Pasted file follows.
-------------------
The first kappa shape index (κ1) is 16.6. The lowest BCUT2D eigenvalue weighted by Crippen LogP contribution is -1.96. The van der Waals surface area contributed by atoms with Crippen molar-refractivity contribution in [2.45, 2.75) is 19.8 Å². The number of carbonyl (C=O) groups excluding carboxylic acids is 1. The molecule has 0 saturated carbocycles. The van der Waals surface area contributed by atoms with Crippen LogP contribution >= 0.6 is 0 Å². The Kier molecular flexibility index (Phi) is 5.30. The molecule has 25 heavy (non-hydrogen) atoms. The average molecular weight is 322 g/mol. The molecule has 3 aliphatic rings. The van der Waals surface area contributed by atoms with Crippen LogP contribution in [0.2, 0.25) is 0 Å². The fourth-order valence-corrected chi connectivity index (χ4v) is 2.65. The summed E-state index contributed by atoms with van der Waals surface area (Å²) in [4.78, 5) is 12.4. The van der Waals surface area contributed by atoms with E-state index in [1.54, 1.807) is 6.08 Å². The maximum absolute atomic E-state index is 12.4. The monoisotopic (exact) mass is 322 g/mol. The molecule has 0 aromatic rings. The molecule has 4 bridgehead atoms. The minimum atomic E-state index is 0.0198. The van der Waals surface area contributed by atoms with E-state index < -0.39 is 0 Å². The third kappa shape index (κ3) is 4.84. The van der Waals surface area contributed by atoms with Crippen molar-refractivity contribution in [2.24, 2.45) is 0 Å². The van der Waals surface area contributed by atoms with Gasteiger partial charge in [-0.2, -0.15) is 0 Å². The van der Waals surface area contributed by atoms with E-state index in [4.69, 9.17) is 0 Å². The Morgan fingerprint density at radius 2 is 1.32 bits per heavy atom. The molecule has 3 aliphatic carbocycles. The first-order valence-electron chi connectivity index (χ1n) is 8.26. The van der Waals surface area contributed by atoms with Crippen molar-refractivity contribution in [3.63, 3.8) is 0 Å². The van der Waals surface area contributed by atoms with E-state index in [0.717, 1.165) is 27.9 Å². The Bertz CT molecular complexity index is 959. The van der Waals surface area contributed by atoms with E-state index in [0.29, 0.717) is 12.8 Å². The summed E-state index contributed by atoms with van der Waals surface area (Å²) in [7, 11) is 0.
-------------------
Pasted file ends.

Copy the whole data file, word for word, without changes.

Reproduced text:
The first kappa shape index (κ1) is 16.6. The lowest BCUT2D eigenvalue weighted by Crippen LogP contribution is -1.96. The van der Waals surface area contributed by atoms with Crippen molar-refractivity contribution in [2.45, 2.75) is 19.8 Å². The number of carbonyl (C=O) groups excluding carboxylic acids is 1. The molecule has 0 saturated carbocycles. The van der Waals surface area contributed by atoms with Crippen LogP contribution >= 0.6 is 0 Å². The Kier molecular flexibility index (Phi) is 5.30. The molecule has 25 heavy (non-hydrogen) atoms. The average molecular weight is 322 g/mol. The molecule has 3 aliphatic rings. The van der Waals surface area contributed by atoms with Crippen LogP contribution in [0.2, 0.25) is 0 Å². The fourth-order valence-corrected chi connectivity index (χ4v) is 2.65. The summed E-state index contributed by atoms with van der Waals surface area (Å²) in [4.78, 5) is 12.4. The van der Waals surface area contributed by atoms with E-state index in [1.54, 1.807) is 6.08 Å². The maximum absolute atomic E-state index is 12.4. The monoisotopic (exact) mass is 322 g/mol. The molecule has 0 aromatic rings. The molecule has 4 bridgehead atoms. The minimum atomic E-state index is 0.0198. The van der Waals surface area contributed by atoms with E-state index < -0.39 is 0 Å². The third kappa shape index (κ3) is 4.84. The van der Waals surface area contributed by atoms with Crippen molar-refractivity contribution in [2.24, 2.45) is 0 Å². The van der Waals surface area contributed by atoms with Gasteiger partial charge in [-0.2, -0.15) is 0 Å². The van der Waals surface area contributed by atoms with E-state index in [4.69, 9.17) is 0 Å². The Morgan fingerprint density at radius 2 is 1.32 bits per heavy atom. The molecule has 3 aliphatic carbocycles. The first-order valence-electron chi connectivity index (χ1n) is 8.26. The van der Waals surface area contributed by atoms with Crippen molar-refractivity contribution in [3.63, 3.8) is 0 Å². The van der Waals surface area contributed by atoms with E-state index in [0.717, 1.165) is 27.9 Å². The Bertz CT molecular complexity index is 959. The van der Waals surface area contributed by atoms with E-state index in [0.29, 0.717) is 12.8 Å². The summed E-state index contributed by atoms with van der Waals surface area (Å²) in [7, 11) is 0.